Chinese style name


Chinese style name
"Azana" redirects here. For the fungus gnat genus, see Azana (gnat).

A Chinese style name, sometimes also known as a courtesy name (), is a given name to be used later in life. After 20 years of age, the is assigned in place of one's given name as a symbol of adulthood and respect. Primarily used for male names, one could be given a by the parents, or by their first personal teacher on the first day of family school, or one may adopt a self-chosen . The tradition of using style names has been fading since the May Fourth Movement in 1919. There are two common forms of style name, the and the hào.

Contents

(adult name)

Zi
Chinese name
Chinese (表)字
Transcriptions
Mandarin
- Hanyu Pinyin (biǎo) zì
- Wade–Giles (piao) tzu
Japanese name
Kanji
Hiragana あざな
Transcriptions
- Revised Hepburn azana
Korean name
Hangul
Hanja
Transcriptions
- Revised
Romanization
ja
- McCune-
Reischauer
cha
Vietnamese name
Vietnamese Tên chữ (Tự)

The , sometimes called the biǎozì or "courtesy name", is a name traditionally given to Chinese males at the age of 20, marking their coming of age. It was sometimes given to females upon marriage. As noted above, the practice is no longer common in modern Chinese society. According to the Book of Rites (traditional Chinese: 禮記; simplified Chinese: 礼记), after a man reaches adulthood, it is disrespectful for others of the same generation to address him by his given name, or míng. Thus, the given name was reserved for oneself and one's elders, while the would be used by adults of the same generation to refer to one another on formal occasions or in writing; hence the term 'courtesy name'.

The is mostly disyllabic (comprises two characters) and is usually based on the meaning of the míng or given name. Yan Zhitui (顏之推) of the Northern Qi Dynasty believed that while the purpose of the míng was to distinguish one person from another, the should express the bearer's moral integrity.

The relation which often exists between a person's and his míng can be seen in the case of Mao Zedong (traditional Chinese: 毛澤東; simplified Chinese: 毛泽东), whose was Rùnzhī (traditional Chinese: 潤之; simplified Chinese: 润之). These two characters share the same radical - 氵, which signifies water. Both characters can mean "to benefit" or "to nourish".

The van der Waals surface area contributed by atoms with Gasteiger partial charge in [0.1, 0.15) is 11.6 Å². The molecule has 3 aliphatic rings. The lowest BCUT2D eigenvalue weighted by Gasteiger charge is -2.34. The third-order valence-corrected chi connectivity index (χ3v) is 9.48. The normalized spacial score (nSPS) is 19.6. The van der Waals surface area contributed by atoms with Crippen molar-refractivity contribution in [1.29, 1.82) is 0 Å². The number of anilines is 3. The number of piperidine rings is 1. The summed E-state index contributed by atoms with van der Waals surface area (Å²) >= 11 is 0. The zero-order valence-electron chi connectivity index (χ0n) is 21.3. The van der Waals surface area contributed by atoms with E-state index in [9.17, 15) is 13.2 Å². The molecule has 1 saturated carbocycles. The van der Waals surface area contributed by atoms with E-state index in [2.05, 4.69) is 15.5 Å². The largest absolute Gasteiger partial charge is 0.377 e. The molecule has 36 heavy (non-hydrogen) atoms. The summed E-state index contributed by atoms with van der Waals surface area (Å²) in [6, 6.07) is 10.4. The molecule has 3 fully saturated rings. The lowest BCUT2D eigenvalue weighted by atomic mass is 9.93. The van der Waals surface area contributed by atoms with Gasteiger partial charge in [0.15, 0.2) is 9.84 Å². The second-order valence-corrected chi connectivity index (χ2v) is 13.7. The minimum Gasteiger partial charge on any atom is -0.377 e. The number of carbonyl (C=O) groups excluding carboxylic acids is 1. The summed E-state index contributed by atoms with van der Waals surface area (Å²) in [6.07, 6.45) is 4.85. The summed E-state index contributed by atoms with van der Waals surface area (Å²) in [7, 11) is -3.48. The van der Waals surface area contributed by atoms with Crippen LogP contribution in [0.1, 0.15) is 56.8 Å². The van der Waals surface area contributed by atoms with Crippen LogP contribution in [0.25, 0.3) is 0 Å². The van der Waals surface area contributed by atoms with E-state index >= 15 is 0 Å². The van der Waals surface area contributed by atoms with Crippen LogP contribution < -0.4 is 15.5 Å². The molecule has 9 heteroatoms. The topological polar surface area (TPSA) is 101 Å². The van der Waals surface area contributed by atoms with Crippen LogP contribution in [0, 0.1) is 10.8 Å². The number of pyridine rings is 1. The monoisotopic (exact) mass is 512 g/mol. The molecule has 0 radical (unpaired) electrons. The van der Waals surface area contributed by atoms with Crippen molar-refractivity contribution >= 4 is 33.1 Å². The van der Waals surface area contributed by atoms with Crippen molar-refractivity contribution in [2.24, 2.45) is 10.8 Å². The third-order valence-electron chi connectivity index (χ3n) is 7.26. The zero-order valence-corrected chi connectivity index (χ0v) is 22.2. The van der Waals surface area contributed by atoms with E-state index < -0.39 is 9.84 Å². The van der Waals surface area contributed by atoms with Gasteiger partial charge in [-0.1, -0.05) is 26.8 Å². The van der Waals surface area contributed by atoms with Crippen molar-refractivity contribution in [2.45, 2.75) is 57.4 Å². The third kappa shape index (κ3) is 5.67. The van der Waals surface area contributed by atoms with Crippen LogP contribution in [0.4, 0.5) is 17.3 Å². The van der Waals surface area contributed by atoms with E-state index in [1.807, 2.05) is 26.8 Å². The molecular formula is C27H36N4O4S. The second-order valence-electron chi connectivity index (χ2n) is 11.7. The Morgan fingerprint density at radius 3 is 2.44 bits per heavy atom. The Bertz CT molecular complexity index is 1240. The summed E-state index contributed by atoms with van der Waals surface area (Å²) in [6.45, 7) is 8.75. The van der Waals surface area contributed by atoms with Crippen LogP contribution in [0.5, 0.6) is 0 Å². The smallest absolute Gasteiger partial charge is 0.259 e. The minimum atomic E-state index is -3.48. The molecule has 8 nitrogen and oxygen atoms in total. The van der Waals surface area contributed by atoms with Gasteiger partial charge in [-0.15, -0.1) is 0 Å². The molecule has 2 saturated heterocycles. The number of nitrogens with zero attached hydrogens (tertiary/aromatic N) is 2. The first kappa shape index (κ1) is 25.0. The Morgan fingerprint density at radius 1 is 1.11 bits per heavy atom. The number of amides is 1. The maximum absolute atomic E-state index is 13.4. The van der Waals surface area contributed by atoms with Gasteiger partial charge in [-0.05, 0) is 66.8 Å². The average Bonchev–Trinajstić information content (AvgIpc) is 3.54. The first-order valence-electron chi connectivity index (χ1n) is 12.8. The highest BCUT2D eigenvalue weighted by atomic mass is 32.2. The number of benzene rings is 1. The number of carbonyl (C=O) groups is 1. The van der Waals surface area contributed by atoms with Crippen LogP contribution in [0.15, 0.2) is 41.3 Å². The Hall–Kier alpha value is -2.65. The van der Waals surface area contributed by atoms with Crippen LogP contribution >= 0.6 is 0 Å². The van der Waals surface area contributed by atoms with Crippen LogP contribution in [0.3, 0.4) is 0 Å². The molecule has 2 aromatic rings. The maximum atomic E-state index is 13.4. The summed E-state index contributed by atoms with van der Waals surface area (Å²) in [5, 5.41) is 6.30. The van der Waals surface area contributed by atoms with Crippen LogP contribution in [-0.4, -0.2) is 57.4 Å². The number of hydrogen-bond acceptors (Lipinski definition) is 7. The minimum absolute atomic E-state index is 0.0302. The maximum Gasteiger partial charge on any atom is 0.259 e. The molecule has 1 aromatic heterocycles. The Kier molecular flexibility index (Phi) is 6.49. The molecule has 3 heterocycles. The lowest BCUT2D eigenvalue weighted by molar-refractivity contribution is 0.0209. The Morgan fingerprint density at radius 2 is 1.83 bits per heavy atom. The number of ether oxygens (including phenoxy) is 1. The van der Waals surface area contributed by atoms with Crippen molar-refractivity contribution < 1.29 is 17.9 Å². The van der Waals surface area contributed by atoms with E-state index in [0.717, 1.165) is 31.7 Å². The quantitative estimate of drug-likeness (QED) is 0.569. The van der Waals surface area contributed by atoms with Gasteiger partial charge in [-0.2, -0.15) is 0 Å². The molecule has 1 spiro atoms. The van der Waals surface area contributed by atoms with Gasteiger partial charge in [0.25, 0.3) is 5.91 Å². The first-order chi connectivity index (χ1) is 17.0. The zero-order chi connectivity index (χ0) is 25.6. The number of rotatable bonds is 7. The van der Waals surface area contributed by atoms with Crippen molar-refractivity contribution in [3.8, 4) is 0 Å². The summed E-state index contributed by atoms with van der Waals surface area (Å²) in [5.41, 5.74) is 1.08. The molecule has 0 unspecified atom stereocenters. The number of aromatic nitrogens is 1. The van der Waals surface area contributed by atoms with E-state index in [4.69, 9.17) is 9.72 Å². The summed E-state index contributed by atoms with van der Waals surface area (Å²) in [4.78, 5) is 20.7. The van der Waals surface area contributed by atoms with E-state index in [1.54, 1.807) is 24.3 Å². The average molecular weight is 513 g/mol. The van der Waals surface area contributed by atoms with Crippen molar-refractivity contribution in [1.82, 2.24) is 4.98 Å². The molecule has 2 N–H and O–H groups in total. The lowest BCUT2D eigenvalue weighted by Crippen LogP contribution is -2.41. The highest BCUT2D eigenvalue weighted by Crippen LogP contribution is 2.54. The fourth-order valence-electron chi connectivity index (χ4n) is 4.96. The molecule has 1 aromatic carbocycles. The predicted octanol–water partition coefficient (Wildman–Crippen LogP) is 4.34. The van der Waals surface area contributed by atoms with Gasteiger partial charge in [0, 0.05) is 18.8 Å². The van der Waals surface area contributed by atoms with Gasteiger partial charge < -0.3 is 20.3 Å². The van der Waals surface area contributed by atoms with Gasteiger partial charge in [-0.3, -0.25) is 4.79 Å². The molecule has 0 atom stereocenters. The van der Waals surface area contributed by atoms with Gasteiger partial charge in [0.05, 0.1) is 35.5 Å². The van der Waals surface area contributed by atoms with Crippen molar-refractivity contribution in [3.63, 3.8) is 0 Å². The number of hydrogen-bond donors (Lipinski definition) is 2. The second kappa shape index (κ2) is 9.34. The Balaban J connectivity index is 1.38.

Another way to form a is to use the homophonic character (Chinese: ; pinyin: ) - a respectful title for a male - as the first character of the disyllabic . Thus, for example, Gongsun Qiao's was: Zǐchǎn (traditional Chinese: 子產; simplified Chinese: 子产), and Du Fu's: Zǐméi (子美).

It is also common to construct a by using as the first character one which expresses the bearer's birth order among male siblings in his family. Thus Confucius, whose actual name was Kǒng Qiū (孔丘), was given the Zhòngní (仲尼), where the first character zhòng indicates that he was the second son in his family. The characters commonly used are bó (伯) for the first, zhòng (仲) for the second, shū (叔) for the third, and jì (季) typically for the youngest, if the family consists of more than three sons.

The use of began during the Shang Dynasty and slowly developed into a system, which became most widespread during the succeeding Zhou Dynasty . During this period, women were also given . The given to a woman was generally composed of a character indicating her birth order among females siblings and her surname. For example, Mèng Jiāng (孟姜) was the eldest daughter in the Jiāng family.

Prior to the 20th century, sinicized Koreans, Vietnamese, and Japanese were also referred to by their .

The of some famous people:

Family name Given name
Laozi 老子 Lǐ (李) Ěr (耳) Bó Yáng (伯陽)
Confucius 孔子 Kong (孔) Qiu (丘) Zhòngní (仲尼)
Cao Cao 曹操 Cao (曹) Cao (操) Mengde (孟德)
Liu Bei 劉備 Liu (劉) Bei (備) Xuande (玄德)
Sima Yi 司馬懿 Sima (司馬) Yi (懿) Zhòngdá (仲達)
Zhuge Liang 諸葛亮 Zhuge (諸葛) Liang (亮) Kongming (孔明)
Li Bai 李白 Li (李) Bai (白) Taibai (太白)
Sun Yat-sen 孫逸仙 Sun (孫) Deming (德明) Zaizhi (載之)
Mao Zedong 毛澤東 Mao (毛) Zedong (澤東) Runzhi (潤之)
Yue Fei 岳飛 Yue (岳) Fei (飛) Pengju (鵬舉)
Bai Chongxi 白崇禧 Bai (白) Chongxi (崇禧) Jiansheng (健生)
Ma Fuxiang 馬福祥 Ma (馬) Fuxiang (福祥) Yunting (雲亭)[1]
Ma Hongkui 馬鴻逵 Ma (馬) Hongkui (鴻逵) Shao-yun (少雲)[2][3]
Yusuf Ma Dexin 馬德新 Ma (馬) Dexin (德新) Fuchu (復初)
Muhammad Ma Jian 馬堅 Ma (馬) Jian (堅) Zishi (子實)

Hào (pseudonym)

Hao
Chinese name
Traditional Chinese
Simplified Chinese
Transcriptions
Mandarin
- Hanyu Pinyin hào
- Wade–Giles hào
Japanese name
Kana ごう (modern usage)
がう (historical usage)
Kyūjitai
Shinjitai
Transcriptions
- Romaji
Korean name
Hangul
Hanja
Transcriptions
- Revised
Romanization
ho
- McCune-
Reischauer
ho

Hào (simplified Chinese: ; traditional Chinese: ; pinyin: hào; Japanese ; Korean: ho; Vietnamese: hiệu) is an alternative courtesy name, usually referred to as the pseudonym. It was most commonly three or four characters long, and may have originally become popular due to people having the same . A hào was usually self-selected and it was possible to have more than one. It had no connection with the bearer's míng or ; rather it was often a very personal, sometimes whimsical, choice perhaps embodying an allusion or containing a rare character, as might befit an educated literatus. Another possibility was to use the name of one's residence as one's hào; thus Su Shi's hào Dongpo Jushi (i.e., "Resident of Dongpo" ("Eastern slope"), a residence he built while an exile in Hainan). An author's hào was also often used in the title of his collected works (also called Bi Ming literally pen name).

See also: Art-name () in Japan.

References

External links


See also


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